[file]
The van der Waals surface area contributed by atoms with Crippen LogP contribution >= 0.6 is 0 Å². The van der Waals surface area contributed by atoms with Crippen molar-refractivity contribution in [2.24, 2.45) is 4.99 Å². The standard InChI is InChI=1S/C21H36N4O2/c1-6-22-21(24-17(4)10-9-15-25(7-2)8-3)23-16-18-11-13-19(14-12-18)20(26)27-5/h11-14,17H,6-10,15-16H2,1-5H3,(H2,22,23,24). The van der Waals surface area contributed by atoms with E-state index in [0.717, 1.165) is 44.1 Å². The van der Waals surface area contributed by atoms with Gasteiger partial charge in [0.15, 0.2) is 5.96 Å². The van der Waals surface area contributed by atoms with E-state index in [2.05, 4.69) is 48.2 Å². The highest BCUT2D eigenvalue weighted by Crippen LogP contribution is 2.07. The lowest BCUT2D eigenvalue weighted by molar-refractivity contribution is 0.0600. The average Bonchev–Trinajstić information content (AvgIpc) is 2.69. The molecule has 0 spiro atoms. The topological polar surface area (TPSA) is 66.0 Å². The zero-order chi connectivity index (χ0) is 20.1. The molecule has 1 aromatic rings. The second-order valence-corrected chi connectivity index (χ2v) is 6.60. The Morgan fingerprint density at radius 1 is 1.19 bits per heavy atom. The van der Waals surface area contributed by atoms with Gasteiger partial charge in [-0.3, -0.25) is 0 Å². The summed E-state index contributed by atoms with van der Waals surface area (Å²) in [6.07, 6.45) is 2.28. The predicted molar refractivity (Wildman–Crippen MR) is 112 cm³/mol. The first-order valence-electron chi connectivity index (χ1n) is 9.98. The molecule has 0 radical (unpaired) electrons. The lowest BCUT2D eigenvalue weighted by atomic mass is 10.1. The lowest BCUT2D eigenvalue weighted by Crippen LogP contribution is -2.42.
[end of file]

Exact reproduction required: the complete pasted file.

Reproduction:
The van der Waals surface area contributed by atoms with Crippen LogP contribution >= 0.6 is 0 Å². The van der Waals surface area contributed by atoms with Crippen molar-refractivity contribution in [2.24, 2.45) is 4.99 Å². The standard InChI is InChI=1S/C21H36N4O2/c1-6-22-21(24-17(4)10-9-15-25(7-2)8-3)23-16-18-11-13-19(14-12-18)20(26)27-5/h11-14,17H,6-10,15-16H2,1-5H3,(H2,22,23,24). The van der Waals surface area contributed by atoms with E-state index in [0.717, 1.165) is 44.1 Å². The van der Waals surface area contributed by atoms with Gasteiger partial charge in [0.15, 0.2) is 5.96 Å². The van der Waals surface area contributed by atoms with E-state index in [2.05, 4.69) is 48.2 Å². The highest BCUT2D eigenvalue weighted by Crippen LogP contribution is 2.07. The lowest BCUT2D eigenvalue weighted by molar-refractivity contribution is 0.0600. The average Bonchev–Trinajstić information content (AvgIpc) is 2.69. The molecule has 0 spiro atoms. The topological polar surface area (TPSA) is 66.0 Å². The zero-order chi connectivity index (χ0) is 20.1. The molecule has 1 aromatic rings. The second-order valence-corrected chi connectivity index (χ2v) is 6.60. The Morgan fingerprint density at radius 1 is 1.19 bits per heavy atom. The van der Waals surface area contributed by atoms with Gasteiger partial charge in [-0.3, -0.25) is 0 Å². The summed E-state index contributed by atoms with van der Waals surface area (Å²) in [6.07, 6.45) is 2.28. The predicted molar refractivity (Wildman–Crippen MR) is 112 cm³/mol. The first-order valence-electron chi connectivity index (χ1n) is 9.98. The molecule has 0 radical (unpaired) electrons. The lowest BCUT2D eigenvalue weighted by atomic mass is 10.1. The lowest BCUT2D eigenvalue weighted by Crippen LogP contribution is -2.42.